Lord Hannan of Kingsclere is a Conservative peer, writer and columnist. He was a Conservative MEP from 1999 to 2020, and is now President of the Institute for Free Trade.
“Yo soy así, soy argentino, Ingleses putos de Malvinas no me olvido…”
It has become the most popular song on Argentina’s Spotify, boosted by a viral clip of the squad belting it out in the changing room after their semi-final against Croatia.
The lyrics translate roughly as: “This is me, I’m Argentine, I don’t forget the Malvinas English bastards.”
Odd, you might think, to define your national identity with reference to a war you lost – especially a war you lost when you were a fascistic dictatorship. But, as they say in Buenos Aires, “sobre gustos no hay nada escrito”: there’s no accounting for taste.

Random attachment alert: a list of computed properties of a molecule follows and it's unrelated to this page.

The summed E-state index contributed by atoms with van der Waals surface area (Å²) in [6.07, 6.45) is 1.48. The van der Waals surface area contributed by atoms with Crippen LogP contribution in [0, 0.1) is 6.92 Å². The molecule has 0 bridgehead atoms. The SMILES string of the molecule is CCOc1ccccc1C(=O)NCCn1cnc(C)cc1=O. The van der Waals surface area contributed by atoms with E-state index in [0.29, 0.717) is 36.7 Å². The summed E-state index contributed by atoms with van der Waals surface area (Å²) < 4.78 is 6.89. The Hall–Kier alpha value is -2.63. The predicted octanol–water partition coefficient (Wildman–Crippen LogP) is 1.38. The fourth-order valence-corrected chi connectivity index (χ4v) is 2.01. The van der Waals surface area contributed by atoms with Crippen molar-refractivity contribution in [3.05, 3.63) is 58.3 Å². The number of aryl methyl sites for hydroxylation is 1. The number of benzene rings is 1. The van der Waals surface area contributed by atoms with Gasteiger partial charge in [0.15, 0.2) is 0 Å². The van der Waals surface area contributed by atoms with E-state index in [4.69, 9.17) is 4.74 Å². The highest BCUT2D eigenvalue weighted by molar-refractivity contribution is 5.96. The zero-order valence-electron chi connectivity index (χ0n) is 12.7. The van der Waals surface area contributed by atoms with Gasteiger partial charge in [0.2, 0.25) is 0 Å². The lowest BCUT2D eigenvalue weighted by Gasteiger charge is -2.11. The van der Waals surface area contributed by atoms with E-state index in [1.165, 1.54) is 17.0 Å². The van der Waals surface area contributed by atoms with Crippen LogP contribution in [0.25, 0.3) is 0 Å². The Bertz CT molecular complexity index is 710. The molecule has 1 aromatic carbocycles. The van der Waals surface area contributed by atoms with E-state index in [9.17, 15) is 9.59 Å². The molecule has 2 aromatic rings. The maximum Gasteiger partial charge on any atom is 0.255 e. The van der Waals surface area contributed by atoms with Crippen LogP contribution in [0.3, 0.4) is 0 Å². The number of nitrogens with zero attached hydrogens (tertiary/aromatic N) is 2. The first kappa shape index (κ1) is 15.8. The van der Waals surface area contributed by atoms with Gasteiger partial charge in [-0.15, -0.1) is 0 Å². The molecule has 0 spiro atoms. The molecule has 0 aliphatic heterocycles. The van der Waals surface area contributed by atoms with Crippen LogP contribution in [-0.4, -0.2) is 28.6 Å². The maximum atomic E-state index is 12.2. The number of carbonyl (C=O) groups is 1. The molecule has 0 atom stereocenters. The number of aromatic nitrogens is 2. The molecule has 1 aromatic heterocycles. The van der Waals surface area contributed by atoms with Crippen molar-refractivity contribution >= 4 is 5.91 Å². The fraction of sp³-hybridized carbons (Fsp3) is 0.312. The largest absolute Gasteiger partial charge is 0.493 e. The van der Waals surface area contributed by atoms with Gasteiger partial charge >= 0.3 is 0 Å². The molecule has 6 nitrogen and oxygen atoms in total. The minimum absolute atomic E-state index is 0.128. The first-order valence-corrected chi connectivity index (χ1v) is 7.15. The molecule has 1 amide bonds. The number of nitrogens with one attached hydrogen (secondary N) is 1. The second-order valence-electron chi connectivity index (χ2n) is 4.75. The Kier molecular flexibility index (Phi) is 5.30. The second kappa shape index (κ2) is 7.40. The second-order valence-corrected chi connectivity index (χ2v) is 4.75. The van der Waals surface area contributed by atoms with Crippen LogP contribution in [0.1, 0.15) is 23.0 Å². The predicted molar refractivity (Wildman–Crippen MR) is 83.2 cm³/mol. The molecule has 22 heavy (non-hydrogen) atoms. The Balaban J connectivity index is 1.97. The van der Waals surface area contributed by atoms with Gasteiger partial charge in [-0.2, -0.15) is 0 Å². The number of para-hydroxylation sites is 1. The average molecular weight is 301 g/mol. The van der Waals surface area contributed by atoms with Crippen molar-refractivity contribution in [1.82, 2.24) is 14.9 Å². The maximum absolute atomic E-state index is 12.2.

Of course, we Brits remember wars too – though we generally celebrate the ones where we were the goodies.
The Falklands conflict is close to the top of that list, the only war I backed without hesitation.
I supported the liberation of Kuwait, but not the second Iraq war. I could see a case for toppling Mullah Omar after 9/11, but not for the prolongation of our mission in Afghanistan. I had doubts about the way we carried out our interventions in Syria and Libya. Even in Bosnia and Kosovo, where the moral case was strong, I couldn’t help wondering what it had to do with us.
With the Falklands, I never had any doubt. British territory had been invaded without provocation by an authoritarian regime that wanted to distract attention from its domestic woes. Our fellow subjects were under military occupation. As Margaret Thatcher put it the day after the invasion, in words carved under her bust in Stanley:
“They are few in number, but they have the right to live in peace, to choose their own way of life and to determine their own allegiance. Their way of life is British; their allegiance is to the Crown.”